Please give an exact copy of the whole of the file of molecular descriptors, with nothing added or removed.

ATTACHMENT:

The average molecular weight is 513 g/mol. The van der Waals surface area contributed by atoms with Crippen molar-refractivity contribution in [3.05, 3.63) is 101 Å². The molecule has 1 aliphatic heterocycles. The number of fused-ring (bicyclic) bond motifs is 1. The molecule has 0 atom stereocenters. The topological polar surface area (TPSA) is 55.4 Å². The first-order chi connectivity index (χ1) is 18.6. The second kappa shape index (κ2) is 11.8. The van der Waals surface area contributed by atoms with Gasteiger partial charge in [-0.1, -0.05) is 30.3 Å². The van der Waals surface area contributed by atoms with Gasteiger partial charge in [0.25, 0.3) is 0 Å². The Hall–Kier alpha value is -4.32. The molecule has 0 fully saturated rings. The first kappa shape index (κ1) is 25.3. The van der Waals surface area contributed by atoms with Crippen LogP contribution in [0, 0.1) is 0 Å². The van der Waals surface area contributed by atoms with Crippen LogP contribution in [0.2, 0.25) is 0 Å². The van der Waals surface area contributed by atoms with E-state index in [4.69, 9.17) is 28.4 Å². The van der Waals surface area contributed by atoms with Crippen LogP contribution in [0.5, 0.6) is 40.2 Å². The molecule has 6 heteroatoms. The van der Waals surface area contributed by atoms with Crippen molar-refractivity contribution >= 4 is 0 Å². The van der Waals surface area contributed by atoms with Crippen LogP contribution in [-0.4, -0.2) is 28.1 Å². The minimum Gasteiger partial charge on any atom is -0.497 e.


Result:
The average molecular weight is 513 g/mol. The van der Waals surface area contributed by atoms with Crippen molar-refractivity contribution in [3.05, 3.63) is 101 Å². The molecule has 1 aliphatic heterocycles. The number of fused-ring (bicyclic) bond motifs is 1. The molecule has 0 atom stereocenters. The topological polar surface area (TPSA) is 55.4 Å². The first-order chi connectivity index (χ1) is 18.6. The second kappa shape index (κ2) is 11.8. The van der Waals surface area contributed by atoms with Gasteiger partial charge in [-0.1, -0.05) is 30.3 Å². The van der Waals surface area contributed by atoms with Gasteiger partial charge in [0.25, 0.3) is 0 Å². The Hall–Kier alpha value is -4.32. The molecule has 0 fully saturated rings. The first kappa shape index (κ1) is 25.3. The van der Waals surface area contributed by atoms with Crippen LogP contribution in [0, 0.1) is 0 Å². The van der Waals surface area contributed by atoms with Crippen LogP contribution in [0.2, 0.25) is 0 Å². The van der Waals surface area contributed by atoms with E-state index in [4.69, 9.17) is 28.4 Å². The van der Waals surface area contributed by atoms with Crippen LogP contribution in [0.5, 0.6) is 40.2 Å². The molecule has 6 heteroatoms. The van der Waals surface area contributed by atoms with Crippen molar-refractivity contribution >= 4 is 0 Å². The van der Waals surface area contributed by atoms with Crippen LogP contribution in [-0.4, -0.2) is 28.1 Å². The minimum Gasteiger partial charge on any atom is -0.497 e.